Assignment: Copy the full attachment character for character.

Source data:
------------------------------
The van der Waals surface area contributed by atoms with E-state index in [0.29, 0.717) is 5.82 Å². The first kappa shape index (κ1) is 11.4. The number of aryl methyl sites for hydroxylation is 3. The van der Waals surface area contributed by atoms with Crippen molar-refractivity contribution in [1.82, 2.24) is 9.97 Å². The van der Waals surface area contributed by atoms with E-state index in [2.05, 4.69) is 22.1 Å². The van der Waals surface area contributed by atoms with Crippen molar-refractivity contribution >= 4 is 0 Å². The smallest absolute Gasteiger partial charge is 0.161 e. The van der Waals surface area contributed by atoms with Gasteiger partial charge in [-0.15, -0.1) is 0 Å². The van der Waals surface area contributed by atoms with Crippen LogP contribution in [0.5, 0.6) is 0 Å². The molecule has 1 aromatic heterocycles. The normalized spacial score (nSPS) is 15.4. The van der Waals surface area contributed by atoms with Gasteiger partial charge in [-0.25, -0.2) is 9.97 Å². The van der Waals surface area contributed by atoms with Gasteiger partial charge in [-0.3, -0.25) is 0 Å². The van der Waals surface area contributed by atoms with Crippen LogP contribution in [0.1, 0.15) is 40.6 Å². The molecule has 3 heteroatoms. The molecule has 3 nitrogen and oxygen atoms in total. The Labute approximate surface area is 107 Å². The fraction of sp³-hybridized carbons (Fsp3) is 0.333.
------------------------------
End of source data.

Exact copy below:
The van der Waals surface area contributed by atoms with E-state index in [0.29, 0.717) is 5.82 Å². The first kappa shape index (κ1) is 11.4. The number of aryl methyl sites for hydroxylation is 3. The van der Waals surface area contributed by atoms with Crippen molar-refractivity contribution in [1.82, 2.24) is 9.97 Å². The van der Waals surface area contributed by atoms with E-state index in [2.05, 4.69) is 22.1 Å². The van der Waals surface area contributed by atoms with Crippen molar-refractivity contribution >= 4 is 0 Å². The smallest absolute Gasteiger partial charge is 0.161 e. The van der Waals surface area contributed by atoms with Gasteiger partial charge in [-0.15, -0.1) is 0 Å². The van der Waals surface area contributed by atoms with Crippen LogP contribution in [0.5, 0.6) is 0 Å². The molecule has 1 aromatic heterocycles. The normalized spacial score (nSPS) is 15.4. The van der Waals surface area contributed by atoms with Gasteiger partial charge in [-0.25, -0.2) is 9.97 Å². The van der Waals surface area contributed by atoms with Gasteiger partial charge in [-0.3, -0.25) is 0 Å². The van der Waals surface area contributed by atoms with Crippen LogP contribution in [0.1, 0.15) is 40.6 Å². The molecule has 3 heteroatoms. The molecule has 3 nitrogen and oxygen atoms in total. The Labute approximate surface area is 107 Å². The fraction of sp³-hybridized carbons (Fsp3) is 0.333.